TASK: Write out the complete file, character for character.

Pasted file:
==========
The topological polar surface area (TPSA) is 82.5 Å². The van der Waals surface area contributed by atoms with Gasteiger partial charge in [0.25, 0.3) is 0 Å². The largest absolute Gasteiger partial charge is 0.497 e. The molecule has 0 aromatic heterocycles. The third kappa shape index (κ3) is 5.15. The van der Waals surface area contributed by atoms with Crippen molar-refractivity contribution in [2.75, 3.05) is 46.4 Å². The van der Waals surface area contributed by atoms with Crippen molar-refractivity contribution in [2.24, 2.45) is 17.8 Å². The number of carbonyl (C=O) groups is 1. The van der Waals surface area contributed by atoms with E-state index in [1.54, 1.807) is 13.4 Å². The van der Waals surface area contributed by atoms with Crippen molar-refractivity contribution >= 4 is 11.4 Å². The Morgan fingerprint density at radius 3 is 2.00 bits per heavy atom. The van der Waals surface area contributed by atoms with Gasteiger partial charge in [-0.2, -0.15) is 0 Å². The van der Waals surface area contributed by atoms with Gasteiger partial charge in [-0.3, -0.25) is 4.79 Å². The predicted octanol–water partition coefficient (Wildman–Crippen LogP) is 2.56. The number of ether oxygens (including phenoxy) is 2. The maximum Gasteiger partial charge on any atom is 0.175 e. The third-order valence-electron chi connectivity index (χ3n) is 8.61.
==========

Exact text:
The topological polar surface area (TPSA) is 82.5 Å². The van der Waals surface area contributed by atoms with Gasteiger partial charge in [0.25, 0.3) is 0 Å². The largest absolute Gasteiger partial charge is 0.497 e. The molecule has 0 aromatic heterocycles. The third kappa shape index (κ3) is 5.15. The van der Waals surface area contributed by atoms with Crippen molar-refractivity contribution in [2.75, 3.05) is 46.4 Å². The van der Waals surface area contributed by atoms with Crippen molar-refractivity contribution in [2.24, 2.45) is 17.8 Å². The number of carbonyl (C=O) groups is 1. The van der Waals surface area contributed by atoms with E-state index in [1.54, 1.807) is 13.4 Å². The van der Waals surface area contributed by atoms with Crippen molar-refractivity contribution >= 4 is 11.4 Å². The Morgan fingerprint density at radius 3 is 2.00 bits per heavy atom. The van der Waals surface area contributed by atoms with Gasteiger partial charge in [-0.2, -0.15) is 0 Å². The van der Waals surface area contributed by atoms with Gasteiger partial charge in [-0.3, -0.25) is 4.79 Å². The predicted octanol–water partition coefficient (Wildman–Crippen LogP) is 2.56. The number of ether oxygens (including phenoxy) is 2. The maximum Gasteiger partial charge on any atom is 0.175 e. The third-order valence-electron chi connectivity index (χ3n) is 8.61.